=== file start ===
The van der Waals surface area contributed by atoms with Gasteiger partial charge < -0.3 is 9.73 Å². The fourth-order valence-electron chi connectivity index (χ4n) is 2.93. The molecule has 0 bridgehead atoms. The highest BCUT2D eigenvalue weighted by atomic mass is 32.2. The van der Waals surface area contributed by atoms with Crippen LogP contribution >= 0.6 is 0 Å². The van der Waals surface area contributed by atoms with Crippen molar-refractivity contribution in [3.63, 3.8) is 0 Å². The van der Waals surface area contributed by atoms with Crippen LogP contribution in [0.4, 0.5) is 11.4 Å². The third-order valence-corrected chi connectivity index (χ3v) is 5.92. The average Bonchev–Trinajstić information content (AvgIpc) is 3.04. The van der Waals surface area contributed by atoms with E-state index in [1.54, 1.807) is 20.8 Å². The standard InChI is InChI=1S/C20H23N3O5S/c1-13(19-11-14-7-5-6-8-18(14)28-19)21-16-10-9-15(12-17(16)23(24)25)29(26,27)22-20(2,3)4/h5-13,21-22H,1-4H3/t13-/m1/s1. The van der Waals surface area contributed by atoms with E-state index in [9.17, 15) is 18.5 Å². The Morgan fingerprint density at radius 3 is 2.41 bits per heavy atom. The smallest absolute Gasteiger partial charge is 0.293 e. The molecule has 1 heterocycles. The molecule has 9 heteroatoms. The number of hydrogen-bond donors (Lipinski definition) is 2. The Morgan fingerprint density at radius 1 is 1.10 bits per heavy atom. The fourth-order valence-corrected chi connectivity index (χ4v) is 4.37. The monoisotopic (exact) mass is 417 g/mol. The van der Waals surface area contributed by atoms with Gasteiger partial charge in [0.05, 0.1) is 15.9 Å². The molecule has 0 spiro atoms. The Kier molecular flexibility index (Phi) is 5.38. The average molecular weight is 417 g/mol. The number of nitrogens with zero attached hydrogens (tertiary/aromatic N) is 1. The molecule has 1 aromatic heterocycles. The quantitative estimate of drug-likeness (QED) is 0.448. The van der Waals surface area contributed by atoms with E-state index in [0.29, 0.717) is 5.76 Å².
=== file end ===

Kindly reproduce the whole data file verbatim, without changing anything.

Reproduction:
The van der Waals surface area contributed by atoms with Gasteiger partial charge < -0.3 is 9.73 Å². The fourth-order valence-electron chi connectivity index (χ4n) is 2.93. The molecule has 0 bridgehead atoms. The highest BCUT2D eigenvalue weighted by atomic mass is 32.2. The van der Waals surface area contributed by atoms with Crippen LogP contribution >= 0.6 is 0 Å². The van der Waals surface area contributed by atoms with Crippen molar-refractivity contribution in [3.63, 3.8) is 0 Å². The van der Waals surface area contributed by atoms with Crippen LogP contribution in [0.4, 0.5) is 11.4 Å². The third-order valence-corrected chi connectivity index (χ3v) is 5.92. The average Bonchev–Trinajstić information content (AvgIpc) is 3.04. The van der Waals surface area contributed by atoms with E-state index in [1.54, 1.807) is 20.8 Å². The standard InChI is InChI=1S/C20H23N3O5S/c1-13(19-11-14-7-5-6-8-18(14)28-19)21-16-10-9-15(12-17(16)23(24)25)29(26,27)22-20(2,3)4/h5-13,21-22H,1-4H3/t13-/m1/s1. The van der Waals surface area contributed by atoms with E-state index in [9.17, 15) is 18.5 Å². The Morgan fingerprint density at radius 3 is 2.41 bits per heavy atom. The smallest absolute Gasteiger partial charge is 0.293 e. The molecule has 1 heterocycles. The molecule has 9 heteroatoms. The number of hydrogen-bond donors (Lipinski definition) is 2. The Morgan fingerprint density at radius 1 is 1.10 bits per heavy atom. The fourth-order valence-corrected chi connectivity index (χ4v) is 4.37. The monoisotopic (exact) mass is 417 g/mol. The van der Waals surface area contributed by atoms with Gasteiger partial charge in [0.05, 0.1) is 15.9 Å². The molecule has 0 spiro atoms. The Kier molecular flexibility index (Phi) is 5.38. The average molecular weight is 417 g/mol. The number of nitrogens with zero attached hydrogens (tertiary/aromatic N) is 1. The molecule has 1 aromatic heterocycles. The quantitative estimate of drug-likeness (QED) is 0.448. The van der Waals surface area contributed by atoms with E-state index in [0.29, 0.717) is 5.76 Å².